On our last full day in Florida, we headed to the Merritt Island National Wildlife Refuge north of Kennedy Space Center. The wildlife site is accessible from the town of Titusville. After crossing the causeway from Titusville, we turned onto the Black Point Wildlife Drive. This is a seven-mile, one-way drive through marshlands.

As the U.S. Fish & Wildlife Service says, it “provides an excellent place to see waterfowl (in season), wading birds, shorebirds and raptors. Alligators, river otters, bobcats, various species of snakes, and other wildlife may be visible as well.” We saw no bobcats or snakes, and the velociraptors were hiding. But there were plenty of birds and alligators to enjoy. Zoom/drag or turn your phone in this interactive for a typical view of the area.

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Kennedy Space Center | GOES-S Launch

by Jim and Melanie

This post describes our view of the launch of the GOES-S weather satellite from the vantage point of the Apollo/Saturn V Center on 1 Mar 2018. Our previous post about the Kennedy Space Center highlighted some of the exhibits at the Visitor Complex. If you are interested in seeing a launch, this link provides details about the options.

Our son-in-law works for a company contracted by NOAA and NASA. His company gets the satellite ready for launch, and then tests it during the months after launch, before turning it over to NOAA for operations. He was entitled to nominate guests to view the launch. Our names were submitted along with that of his father, who joined us at the viewing site.

As launch time neared, we made our way to the buses provided for invited guests.

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Kennedy Space Center | Visitor Complex

by Jim and Melanie

Early in 2018, our son-in-law invited us to be his guests at a launch at the Kennedy Space Center in Florida. We immediately said “yes.” Our SIL is literally a rocket scientist/engineer. He works for a company contracted by NOAA and NASA, whose mission is to support the launch and instrument checkout of the next generation weather satellites of the GOES-R series.

Geostationary GOES-R was launched 19 November 2016 and is now part of the National Weather Service fleet. It views the eastern half of the U.S. and the Atlantic Ocean. Storm development, lightning, and hurricane tracking are parts of its main focus.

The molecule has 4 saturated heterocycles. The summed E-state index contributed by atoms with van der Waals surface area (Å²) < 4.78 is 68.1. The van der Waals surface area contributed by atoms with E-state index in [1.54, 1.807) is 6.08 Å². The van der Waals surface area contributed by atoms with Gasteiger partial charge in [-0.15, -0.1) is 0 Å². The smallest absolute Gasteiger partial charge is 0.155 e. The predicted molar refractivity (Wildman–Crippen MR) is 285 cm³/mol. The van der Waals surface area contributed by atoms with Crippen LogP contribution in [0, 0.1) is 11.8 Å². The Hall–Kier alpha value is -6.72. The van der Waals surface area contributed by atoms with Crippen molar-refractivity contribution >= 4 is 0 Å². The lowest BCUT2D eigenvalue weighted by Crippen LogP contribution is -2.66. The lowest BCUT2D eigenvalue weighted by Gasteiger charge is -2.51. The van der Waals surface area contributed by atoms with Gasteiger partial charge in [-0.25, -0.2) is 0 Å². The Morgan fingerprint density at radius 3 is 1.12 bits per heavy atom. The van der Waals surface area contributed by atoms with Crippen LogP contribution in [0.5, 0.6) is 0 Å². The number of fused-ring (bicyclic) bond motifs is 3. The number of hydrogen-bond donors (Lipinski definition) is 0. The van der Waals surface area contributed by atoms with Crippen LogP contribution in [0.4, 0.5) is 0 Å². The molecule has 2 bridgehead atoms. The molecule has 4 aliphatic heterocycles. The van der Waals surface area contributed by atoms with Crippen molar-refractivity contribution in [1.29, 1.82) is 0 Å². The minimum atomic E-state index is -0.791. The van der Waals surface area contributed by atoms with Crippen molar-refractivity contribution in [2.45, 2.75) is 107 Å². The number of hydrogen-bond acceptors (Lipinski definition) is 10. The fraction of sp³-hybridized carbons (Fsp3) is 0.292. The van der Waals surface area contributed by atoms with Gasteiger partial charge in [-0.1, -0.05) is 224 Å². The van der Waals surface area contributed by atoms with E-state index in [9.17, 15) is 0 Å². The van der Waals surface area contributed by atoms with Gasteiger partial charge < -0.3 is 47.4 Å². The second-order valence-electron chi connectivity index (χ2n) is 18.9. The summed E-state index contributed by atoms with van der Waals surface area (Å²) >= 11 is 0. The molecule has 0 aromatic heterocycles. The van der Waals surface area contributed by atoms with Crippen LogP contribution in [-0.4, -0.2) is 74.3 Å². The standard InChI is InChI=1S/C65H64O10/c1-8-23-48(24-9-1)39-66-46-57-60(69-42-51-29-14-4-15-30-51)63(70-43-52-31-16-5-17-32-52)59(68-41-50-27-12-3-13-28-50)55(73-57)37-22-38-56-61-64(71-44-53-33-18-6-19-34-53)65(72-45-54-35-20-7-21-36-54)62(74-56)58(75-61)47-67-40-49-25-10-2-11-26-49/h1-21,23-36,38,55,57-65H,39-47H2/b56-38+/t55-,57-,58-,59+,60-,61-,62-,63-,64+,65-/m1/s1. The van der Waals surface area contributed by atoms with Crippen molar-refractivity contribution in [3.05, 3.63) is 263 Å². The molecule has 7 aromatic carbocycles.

Our invitation was to watch the launch of GOES-S on 1 March 2018. When GOES-S is commissioned several months after launch, it will view the western half of the U.S. and the Pacific Ocean as GOES-West. Pacific storms, their impact on the western states, and forest fire tracking will be parts of its main focus.

GOES-R Series | Credit: Lockheed Martin

This post is about the Kennedy Space Center Visitor Complex. Our next post is about viewing the GOES-S launch later that same day.

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Connections

Recently I was introduced to Deborah, who works with my new neighbor, Heather. When I told Heather about it, I thought about the web of connections leading to this chance meeting. 


A mid-August day in western Illinois can take your breath away. Temperatures run high that time of year. The humidity of the Mississippi River and the flat, fertile ground clings to everything and makes it hard to breathe. But on that day in 1933, the air was milder than usual and a light rain freshened the skies.

On that day in 1933, John welcomed Dorothy to his side, and they spoke their vows to honor and love each other, vows that were kept for 69 years. While Dorothy held his hands, her bridesmaid and cousin Rosemary held the bride’s bouquet.

John and Dorothy had nine children together, one of whom was Jim. Rosemary and her husband had children, too, one of whom was Chuck. Chuck and Jim, second cousins, knew each other as they grew up, attended the same university, and had overlapping social circles.

When Jim graduated college, he married, began a teaching career, and became a father. His teaching career thrived and his daughters grew, but his marriage struggled and ultimately ended.

One summer Jim began a master’s degree program at another university in Illinois. While there, a mutual friend introduced him to Melanie. Melanie and Jim quickly fell in love and married the next year.

After Melanie finished her degree, she applied for a job in downtown Chicago. Her interview was on the coldest recorded day in Chicago history (really!), and she got a job developing software for a major bank. One of her work mates was Bruce. Soon Bruce left the software development team to join the bank’s trust management group.